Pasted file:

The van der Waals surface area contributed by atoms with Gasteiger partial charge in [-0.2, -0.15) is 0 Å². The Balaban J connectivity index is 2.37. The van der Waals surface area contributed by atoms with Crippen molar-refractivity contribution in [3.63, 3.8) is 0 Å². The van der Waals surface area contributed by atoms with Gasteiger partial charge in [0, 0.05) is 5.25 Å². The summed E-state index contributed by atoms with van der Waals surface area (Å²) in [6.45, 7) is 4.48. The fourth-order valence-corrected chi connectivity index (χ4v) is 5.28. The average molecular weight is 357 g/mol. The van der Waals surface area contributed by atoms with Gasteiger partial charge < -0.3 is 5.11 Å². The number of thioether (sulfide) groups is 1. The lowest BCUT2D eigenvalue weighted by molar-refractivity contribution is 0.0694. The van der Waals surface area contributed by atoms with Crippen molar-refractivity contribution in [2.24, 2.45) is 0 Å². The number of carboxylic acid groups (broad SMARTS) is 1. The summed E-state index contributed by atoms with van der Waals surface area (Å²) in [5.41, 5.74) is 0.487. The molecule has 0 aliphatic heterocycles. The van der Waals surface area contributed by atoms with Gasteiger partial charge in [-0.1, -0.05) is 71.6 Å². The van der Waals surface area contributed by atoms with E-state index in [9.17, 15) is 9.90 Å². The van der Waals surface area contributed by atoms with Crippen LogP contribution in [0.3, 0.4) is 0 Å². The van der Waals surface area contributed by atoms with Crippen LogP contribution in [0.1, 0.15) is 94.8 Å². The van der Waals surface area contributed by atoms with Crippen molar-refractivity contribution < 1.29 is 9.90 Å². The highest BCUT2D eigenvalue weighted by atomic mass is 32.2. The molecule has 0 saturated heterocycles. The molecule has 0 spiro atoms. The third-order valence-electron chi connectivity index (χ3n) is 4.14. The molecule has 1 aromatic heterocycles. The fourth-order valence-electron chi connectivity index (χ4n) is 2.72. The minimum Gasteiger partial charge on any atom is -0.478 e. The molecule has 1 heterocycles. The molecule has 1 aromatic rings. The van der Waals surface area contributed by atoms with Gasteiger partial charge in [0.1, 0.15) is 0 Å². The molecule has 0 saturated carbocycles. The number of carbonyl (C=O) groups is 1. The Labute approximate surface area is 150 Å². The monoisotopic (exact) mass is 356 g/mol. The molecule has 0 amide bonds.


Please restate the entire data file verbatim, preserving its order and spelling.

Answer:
The van der Waals surface area contributed by atoms with Gasteiger partial charge in [-0.2, -0.15) is 0 Å². The Balaban J connectivity index is 2.37. The van der Waals surface area contributed by atoms with Crippen molar-refractivity contribution in [3.63, 3.8) is 0 Å². The van der Waals surface area contributed by atoms with Gasteiger partial charge in [0, 0.05) is 5.25 Å². The summed E-state index contributed by atoms with van der Waals surface area (Å²) in [6.45, 7) is 4.48. The fourth-order valence-corrected chi connectivity index (χ4v) is 5.28. The average molecular weight is 357 g/mol. The van der Waals surface area contributed by atoms with Gasteiger partial charge < -0.3 is 5.11 Å². The number of thioether (sulfide) groups is 1. The lowest BCUT2D eigenvalue weighted by molar-refractivity contribution is 0.0694. The van der Waals surface area contributed by atoms with Crippen molar-refractivity contribution in [2.24, 2.45) is 0 Å². The number of carboxylic acid groups (broad SMARTS) is 1. The summed E-state index contributed by atoms with van der Waals surface area (Å²) in [5.41, 5.74) is 0.487. The molecule has 0 aliphatic heterocycles. The van der Waals surface area contributed by atoms with Gasteiger partial charge in [-0.1, -0.05) is 71.6 Å². The van der Waals surface area contributed by atoms with E-state index in [9.17, 15) is 9.90 Å². The van der Waals surface area contributed by atoms with Crippen LogP contribution in [0.3, 0.4) is 0 Å². The van der Waals surface area contributed by atoms with Crippen LogP contribution in [0.1, 0.15) is 94.8 Å². The van der Waals surface area contributed by atoms with Crippen molar-refractivity contribution < 1.29 is 9.90 Å². The highest BCUT2D eigenvalue weighted by atomic mass is 32.2. The molecule has 0 saturated heterocycles. The molecule has 0 spiro atoms. The third-order valence-electron chi connectivity index (χ3n) is 4.14. The molecule has 1 aromatic heterocycles. The fourth-order valence-electron chi connectivity index (χ4n) is 2.72. The minimum Gasteiger partial charge on any atom is -0.478 e. The molecule has 1 heterocycles. The molecule has 1 aromatic rings. The van der Waals surface area contributed by atoms with Gasteiger partial charge in [0.1, 0.15) is 0 Å². The molecule has 0 saturated carbocycles. The number of carbonyl (C=O) groups is 1. The Labute approximate surface area is 150 Å². The monoisotopic (exact) mass is 356 g/mol. The molecule has 0 amide bonds.